It has been fifteen years since Star Trek: Voyager: Caretaker first aired and the USS Voyager, commanded by Captain Janeway, was stranded in the Delta Quadrant. Kate Mulgrew, who played Janeway for the seven year run, talks about her time on the show and her thoughts about Star Trek: Voyager and its legacy.
Star Trek: Voyager was important for one big reason according to Mulgrew. “Probably, without putting to fine a point on it, [the lasting legacy of Voyager is] the first female captain,” she said. “That was a bold and I think very wise decision, by the powers that be at Paramount and UPN. It will be remembered that way. It will be remembered as an intrepid ship, an interesting crew, a very innovative creation of The Doctor, and what that meant with technology and embracing humanity and vice-versa. Janeway’s grasp of loneliness and aloneness. The distinction between the two. Her love for her crew and the transcendent nature of that love, which I am not sure had been seen before.”
Because of this important first, more women and girls were attracted to Star Trek. “We are a society and a culture that lives by example and perseveres by example and so if they see a woman in the captain’s seat, they are drawn to follow that journey,” said Mulgrew. “I know that I affected a great many burgeoning young scientists, great girls from all walks of science were drawn to Janeway and her journey. That is perhaps the most gratifying aspect of that decade of my life, that I know that I influenced and impacted so many young lives. And endorsed so many middle-aged women that I think probably otherwise felt, not persona non grata, but society didn’t take them as seriously as their male counterparts. So it is just another leg up on the ladder.”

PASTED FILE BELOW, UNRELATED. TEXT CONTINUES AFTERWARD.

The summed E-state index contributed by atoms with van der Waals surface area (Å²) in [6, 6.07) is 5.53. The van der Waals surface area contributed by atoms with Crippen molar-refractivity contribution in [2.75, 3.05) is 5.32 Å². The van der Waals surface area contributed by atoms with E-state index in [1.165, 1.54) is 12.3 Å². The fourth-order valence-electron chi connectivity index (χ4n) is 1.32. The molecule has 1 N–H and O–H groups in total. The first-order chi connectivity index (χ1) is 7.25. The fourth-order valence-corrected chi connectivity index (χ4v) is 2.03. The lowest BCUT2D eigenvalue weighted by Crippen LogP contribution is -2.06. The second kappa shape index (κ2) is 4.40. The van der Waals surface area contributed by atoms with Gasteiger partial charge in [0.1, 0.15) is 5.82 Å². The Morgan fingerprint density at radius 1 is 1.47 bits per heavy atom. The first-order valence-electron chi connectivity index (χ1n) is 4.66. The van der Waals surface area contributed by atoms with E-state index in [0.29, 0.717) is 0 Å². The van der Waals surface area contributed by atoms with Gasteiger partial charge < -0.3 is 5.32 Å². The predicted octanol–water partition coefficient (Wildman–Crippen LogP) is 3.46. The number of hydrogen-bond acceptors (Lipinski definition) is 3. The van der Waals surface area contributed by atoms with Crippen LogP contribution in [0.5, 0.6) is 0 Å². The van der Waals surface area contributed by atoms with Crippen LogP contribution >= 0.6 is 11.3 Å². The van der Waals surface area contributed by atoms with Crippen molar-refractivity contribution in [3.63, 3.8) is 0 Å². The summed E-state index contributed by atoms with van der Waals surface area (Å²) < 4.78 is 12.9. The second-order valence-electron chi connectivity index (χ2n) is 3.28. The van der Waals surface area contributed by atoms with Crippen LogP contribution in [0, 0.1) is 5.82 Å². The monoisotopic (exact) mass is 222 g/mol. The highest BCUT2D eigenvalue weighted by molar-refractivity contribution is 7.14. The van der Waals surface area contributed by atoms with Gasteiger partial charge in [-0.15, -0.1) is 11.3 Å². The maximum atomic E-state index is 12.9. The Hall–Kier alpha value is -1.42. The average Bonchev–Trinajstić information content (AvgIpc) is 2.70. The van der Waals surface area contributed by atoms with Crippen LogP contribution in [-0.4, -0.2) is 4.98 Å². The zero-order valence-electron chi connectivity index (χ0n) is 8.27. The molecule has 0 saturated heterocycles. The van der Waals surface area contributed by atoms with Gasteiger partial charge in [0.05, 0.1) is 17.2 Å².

Mulgrew wouldn’t mind a part in the new Star Trek movies, if the call came. “I would be [interested],” she said. “I would hate to think I have said the final and definitive goodbye to Kathryn Janeway. That was almost a decade of my life. I raised my children during that. I lost a lot and gained a lot. I got married and divorced. It was huge in every single way and formed the rest of my life. You then don’t want to say goodbye to that character. You want to hold that character as long as possible, through everything.”